And the unemployed are paying the price for that un-Democratic process:
the Chamber, and now some Republican lawmakers, propose to cut unemployment benefits to those out of work: The maximum benefit would go from $506 weekly to $350. And just to add to the burden of joblessness a little more, the maximum number of weeks for benefits, 26, would be cut on a sliding scale to between 12 and 20 weeks.
Soon to be followed by this headline: "Home Foreclosures in North Carolina rise by 40%". It's no mystery how this travesty came about, though. All you have to do is walk this vicious dog backwards to see who set him on the already suffering unemployed:
The N.C. Chamber and Americans for Prosperity also are spending hundreds of thousands to support mostly Republican candidates.
Nathan Babcock, an N.C. Chamber political strategist, said he expects all outside spending in key legislative races to top $1 million. “What we are hoping to accomplish is a legislature that is more pro-business,” he said.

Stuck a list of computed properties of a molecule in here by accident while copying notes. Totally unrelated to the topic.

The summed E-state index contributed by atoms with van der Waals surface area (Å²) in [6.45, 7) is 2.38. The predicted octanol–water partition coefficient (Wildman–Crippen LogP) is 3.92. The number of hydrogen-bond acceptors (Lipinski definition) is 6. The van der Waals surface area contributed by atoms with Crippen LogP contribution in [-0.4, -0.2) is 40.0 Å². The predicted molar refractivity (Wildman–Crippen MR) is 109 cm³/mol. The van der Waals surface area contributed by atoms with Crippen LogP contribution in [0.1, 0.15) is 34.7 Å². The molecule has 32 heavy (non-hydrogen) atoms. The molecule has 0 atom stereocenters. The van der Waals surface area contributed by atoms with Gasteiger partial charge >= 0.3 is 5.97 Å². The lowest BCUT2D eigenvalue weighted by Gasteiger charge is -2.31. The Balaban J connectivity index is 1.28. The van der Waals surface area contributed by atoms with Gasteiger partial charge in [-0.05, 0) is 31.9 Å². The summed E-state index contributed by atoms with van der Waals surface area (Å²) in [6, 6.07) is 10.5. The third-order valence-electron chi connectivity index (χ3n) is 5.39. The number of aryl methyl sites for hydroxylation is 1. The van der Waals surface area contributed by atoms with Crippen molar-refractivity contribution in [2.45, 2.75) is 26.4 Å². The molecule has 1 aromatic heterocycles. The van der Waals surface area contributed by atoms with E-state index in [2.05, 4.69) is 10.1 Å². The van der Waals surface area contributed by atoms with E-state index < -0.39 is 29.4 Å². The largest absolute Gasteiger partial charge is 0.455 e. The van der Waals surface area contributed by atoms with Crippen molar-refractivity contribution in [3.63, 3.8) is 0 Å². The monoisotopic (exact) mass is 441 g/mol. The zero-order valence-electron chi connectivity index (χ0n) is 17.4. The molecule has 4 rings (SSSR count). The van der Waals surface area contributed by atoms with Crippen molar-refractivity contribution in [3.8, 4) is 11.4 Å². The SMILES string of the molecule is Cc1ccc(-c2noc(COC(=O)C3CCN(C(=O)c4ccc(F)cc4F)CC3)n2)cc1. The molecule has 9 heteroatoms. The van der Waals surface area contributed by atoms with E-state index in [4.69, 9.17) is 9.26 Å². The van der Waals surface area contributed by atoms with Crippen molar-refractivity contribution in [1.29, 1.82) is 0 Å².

A mailer from the N.C. Chamber sent in multiple legislative districts across the state promotes the Republican candidates’ plan “to create 10,000 jobs.”
Is that what this attack on the unemployed is about? Creating jobs? I don't think so. I think it's about paving the way for companies to destroy jobs and not have to worry about their profit margins being thinned.
Walking this dog backwards a little further, we find a hefty chunk of money going into the political coffers of the NC Chamber:
POST OFFICE BOX 2959
WINSTON-SALEM, NC 27102
And you'd be hard-pressed to find a company in the Triad who has added more bodies to the unemployment lines than RJR:
Reynolds American Inc. (NYSE: RAI) reported a 7.4 percent growth in profits during 2011 though net sales and market share for the tobacco company dropped slightly for most of its brands.
Maura Payne, vice president of communications for Reynolds American, confirmed that a number of production employees at the R.J. Reynolds Tobacco Co. plant in Tobaccoville have been let go, but said the company won't be commenting on the specific number or nature of the positions that are being eliminated.
An internal memo obtained by The Business Journal that was sent to RJR employees Wednesday explained that the key components of a restructuring of RJR's manufacturing operations include "eliminating current surplus staffing in some areas of manufacturing" and outsourcing some "non-core activities."
The company employs about 2,500 workers in the Triad, down from about 15,000 during the 1980s.
Profits are rolling in, and the ranks of the unemployed are growing, yet they push (via the Chamber) for massive benefit cuts to their former employees and future victims of "strategic restructuring".